Porter, who compares himself to wiry and multifaceted Memphis Grizzlies forward Tayshaun Prince, has been training at McDonough Arena on Georgetown’s campus since the season ended and has received advice from former Hoya and current Detroit Pistons forward Greg Monroe. Porter won’t do any individual workouts with teams until the draft order has been determined but has already met with Charlotte, Oklahoma City and Phoenix.
Porter had several memorable performances last season, including a dominant 33-point effort in the Hoyas’ victory at Syracuse, but he remains motivated by Georgetown’s stunning first-round loss to 15th-seeded Florida Gulf Coast, in which he scored just 13 points on 5-of-17 shooting.
“It has helped. Obviously, you can get better each and every day,” Porter said when asked if the loss serves as motivation. “We didn’t play our best game my last game but I wanted to, coming from there, learn from my mistakes and get better.”
Porter decided to enter the draft after speaking with Georgetown Coach John Thompson III and former coach John Thompson Jr. a few days before the deadline to declare.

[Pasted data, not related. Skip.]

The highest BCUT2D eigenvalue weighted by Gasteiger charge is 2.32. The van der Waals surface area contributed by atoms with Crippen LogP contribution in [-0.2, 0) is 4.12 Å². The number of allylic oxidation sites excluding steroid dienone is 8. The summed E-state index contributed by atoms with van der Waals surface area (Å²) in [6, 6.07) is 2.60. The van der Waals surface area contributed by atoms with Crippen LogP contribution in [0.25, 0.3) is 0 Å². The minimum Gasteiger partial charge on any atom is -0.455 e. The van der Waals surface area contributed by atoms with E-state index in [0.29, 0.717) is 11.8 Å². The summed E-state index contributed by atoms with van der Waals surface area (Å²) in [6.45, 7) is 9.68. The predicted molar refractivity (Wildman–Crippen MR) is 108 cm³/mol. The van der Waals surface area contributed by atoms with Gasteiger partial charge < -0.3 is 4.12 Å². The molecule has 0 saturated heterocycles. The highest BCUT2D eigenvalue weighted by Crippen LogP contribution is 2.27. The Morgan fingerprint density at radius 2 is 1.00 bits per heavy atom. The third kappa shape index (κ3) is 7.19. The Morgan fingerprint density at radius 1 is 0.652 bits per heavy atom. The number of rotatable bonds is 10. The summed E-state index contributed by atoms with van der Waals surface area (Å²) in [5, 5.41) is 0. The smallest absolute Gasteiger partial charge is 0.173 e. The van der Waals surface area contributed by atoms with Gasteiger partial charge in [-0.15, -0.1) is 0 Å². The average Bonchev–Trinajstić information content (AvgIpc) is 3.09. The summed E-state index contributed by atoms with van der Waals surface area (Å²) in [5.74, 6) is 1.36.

“We talked a lot and he felt that I was ready for the NBA and I felt like I was ready, too. It was basically my decision and I talked to my mom and my dad and they felt I was at the top of my game,” he said. “I didn’t enter the year thinking about the NBA. It was very tough, my decision. I didn’t think I would come out this early at the beginning of the year, but as the year progressed. We started having success, winning 10, 11 games in a row, I thought it was possible for me.”
Porter added that he has no regrets about being home-schooled on basketball rather than following his peers. “I think it was an advantage for me, staying on, working on my skills a lot more and just being disciplined. With my dad helping, getting better, getting stronger and I just went with that,” Porter said. “It was more me, not wanting to go that route. I had cousins and friends who went the AAU route and I figured that I could just stay home and work on my game and exposure would come later once teams see that I can play and see that I have talent.”
When asked what he missed out by taking that path, Porter said: “The hype. That’s probably the only thing.”
Porter has no plans to get caught up in that.